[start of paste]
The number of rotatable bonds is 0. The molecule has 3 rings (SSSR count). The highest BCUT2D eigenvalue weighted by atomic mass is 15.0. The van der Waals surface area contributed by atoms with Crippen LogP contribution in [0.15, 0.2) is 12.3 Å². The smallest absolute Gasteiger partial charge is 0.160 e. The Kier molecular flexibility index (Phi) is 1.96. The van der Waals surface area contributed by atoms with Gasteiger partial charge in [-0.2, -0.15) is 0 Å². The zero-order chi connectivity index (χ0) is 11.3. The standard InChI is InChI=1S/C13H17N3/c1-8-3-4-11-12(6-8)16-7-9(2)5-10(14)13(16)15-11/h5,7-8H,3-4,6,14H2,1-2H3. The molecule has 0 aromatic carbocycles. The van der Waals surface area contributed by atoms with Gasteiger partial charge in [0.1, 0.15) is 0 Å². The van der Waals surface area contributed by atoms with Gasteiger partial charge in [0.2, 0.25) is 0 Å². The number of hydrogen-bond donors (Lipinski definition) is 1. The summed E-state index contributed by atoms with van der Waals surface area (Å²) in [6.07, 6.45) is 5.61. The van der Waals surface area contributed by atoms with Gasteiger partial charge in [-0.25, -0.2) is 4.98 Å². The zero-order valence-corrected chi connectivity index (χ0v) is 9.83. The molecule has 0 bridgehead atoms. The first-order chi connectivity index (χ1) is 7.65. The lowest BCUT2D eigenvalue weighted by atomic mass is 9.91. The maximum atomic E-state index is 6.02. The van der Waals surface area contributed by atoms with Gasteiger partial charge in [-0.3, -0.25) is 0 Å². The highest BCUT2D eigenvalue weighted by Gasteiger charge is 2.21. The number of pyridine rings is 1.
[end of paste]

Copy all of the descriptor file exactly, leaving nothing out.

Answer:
The number of rotatable bonds is 0. The molecule has 3 rings (SSSR count). The highest BCUT2D eigenvalue weighted by atomic mass is 15.0. The van der Waals surface area contributed by atoms with Crippen LogP contribution in [0.15, 0.2) is 12.3 Å². The smallest absolute Gasteiger partial charge is 0.160 e. The Kier molecular flexibility index (Phi) is 1.96. The van der Waals surface area contributed by atoms with Gasteiger partial charge in [-0.2, -0.15) is 0 Å². The zero-order chi connectivity index (χ0) is 11.3. The standard InChI is InChI=1S/C13H17N3/c1-8-3-4-11-12(6-8)16-7-9(2)5-10(14)13(16)15-11/h5,7-8H,3-4,6,14H2,1-2H3. The molecule has 0 aromatic carbocycles. The van der Waals surface area contributed by atoms with Gasteiger partial charge in [0.1, 0.15) is 0 Å². The van der Waals surface area contributed by atoms with Gasteiger partial charge in [0.2, 0.25) is 0 Å². The number of hydrogen-bond donors (Lipinski definition) is 1. The summed E-state index contributed by atoms with van der Waals surface area (Å²) in [6.07, 6.45) is 5.61. The van der Waals surface area contributed by atoms with Gasteiger partial charge in [-0.25, -0.2) is 4.98 Å². The zero-order valence-corrected chi connectivity index (χ0v) is 9.83. The molecule has 0 bridgehead atoms. The first-order chi connectivity index (χ1) is 7.65. The lowest BCUT2D eigenvalue weighted by atomic mass is 9.91. The maximum atomic E-state index is 6.02. The van der Waals surface area contributed by atoms with Gasteiger partial charge in [-0.3, -0.25) is 0 Å². The highest BCUT2D eigenvalue weighted by Gasteiger charge is 2.21. The number of pyridine rings is 1.